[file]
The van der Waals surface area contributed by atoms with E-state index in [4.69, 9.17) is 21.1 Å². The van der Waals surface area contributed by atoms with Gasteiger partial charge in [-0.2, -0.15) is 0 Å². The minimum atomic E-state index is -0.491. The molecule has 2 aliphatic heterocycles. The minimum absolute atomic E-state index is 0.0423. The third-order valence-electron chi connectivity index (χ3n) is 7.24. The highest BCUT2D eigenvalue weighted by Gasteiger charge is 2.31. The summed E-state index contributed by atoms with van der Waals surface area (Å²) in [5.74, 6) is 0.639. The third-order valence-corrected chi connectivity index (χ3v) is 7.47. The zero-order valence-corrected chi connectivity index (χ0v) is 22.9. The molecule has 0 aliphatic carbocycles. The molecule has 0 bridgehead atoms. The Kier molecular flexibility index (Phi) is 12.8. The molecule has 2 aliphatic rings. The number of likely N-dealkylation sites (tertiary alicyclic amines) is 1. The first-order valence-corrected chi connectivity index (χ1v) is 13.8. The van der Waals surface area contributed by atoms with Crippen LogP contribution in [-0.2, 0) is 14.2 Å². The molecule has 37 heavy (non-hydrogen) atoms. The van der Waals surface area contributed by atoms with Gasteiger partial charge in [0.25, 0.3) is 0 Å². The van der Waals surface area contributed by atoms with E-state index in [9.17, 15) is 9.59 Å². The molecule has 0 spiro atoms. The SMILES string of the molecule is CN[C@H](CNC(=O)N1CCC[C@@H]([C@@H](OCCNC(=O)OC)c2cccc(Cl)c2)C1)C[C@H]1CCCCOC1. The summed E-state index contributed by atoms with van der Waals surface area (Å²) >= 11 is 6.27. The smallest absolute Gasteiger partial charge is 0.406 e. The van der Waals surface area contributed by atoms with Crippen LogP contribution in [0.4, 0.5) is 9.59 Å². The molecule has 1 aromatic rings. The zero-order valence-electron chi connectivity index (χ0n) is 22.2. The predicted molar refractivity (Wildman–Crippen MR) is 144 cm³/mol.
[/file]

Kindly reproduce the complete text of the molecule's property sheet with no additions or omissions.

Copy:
The van der Waals surface area contributed by atoms with E-state index in [4.69, 9.17) is 21.1 Å². The van der Waals surface area contributed by atoms with Gasteiger partial charge in [-0.2, -0.15) is 0 Å². The minimum atomic E-state index is -0.491. The molecule has 2 aliphatic heterocycles. The minimum absolute atomic E-state index is 0.0423. The third-order valence-electron chi connectivity index (χ3n) is 7.24. The highest BCUT2D eigenvalue weighted by Gasteiger charge is 2.31. The summed E-state index contributed by atoms with van der Waals surface area (Å²) in [5.74, 6) is 0.639. The third-order valence-corrected chi connectivity index (χ3v) is 7.47. The zero-order valence-corrected chi connectivity index (χ0v) is 22.9. The molecule has 0 aliphatic carbocycles. The molecule has 0 bridgehead atoms. The Kier molecular flexibility index (Phi) is 12.8. The molecule has 2 aliphatic rings. The number of likely N-dealkylation sites (tertiary alicyclic amines) is 1. The first-order valence-corrected chi connectivity index (χ1v) is 13.8. The van der Waals surface area contributed by atoms with Crippen LogP contribution in [-0.2, 0) is 14.2 Å². The molecule has 37 heavy (non-hydrogen) atoms. The van der Waals surface area contributed by atoms with Gasteiger partial charge in [0.25, 0.3) is 0 Å². The van der Waals surface area contributed by atoms with E-state index in [9.17, 15) is 9.59 Å². The molecule has 0 spiro atoms. The SMILES string of the molecule is CN[C@H](CNC(=O)N1CCC[C@@H]([C@@H](OCCNC(=O)OC)c2cccc(Cl)c2)C1)C[C@H]1CCCCOC1. The summed E-state index contributed by atoms with van der Waals surface area (Å²) >= 11 is 6.27. The smallest absolute Gasteiger partial charge is 0.406 e. The van der Waals surface area contributed by atoms with Crippen LogP contribution in [0.4, 0.5) is 9.59 Å². The molecule has 1 aromatic rings. The zero-order valence-electron chi connectivity index (χ0n) is 22.2. The predicted molar refractivity (Wildman–Crippen MR) is 144 cm³/mol.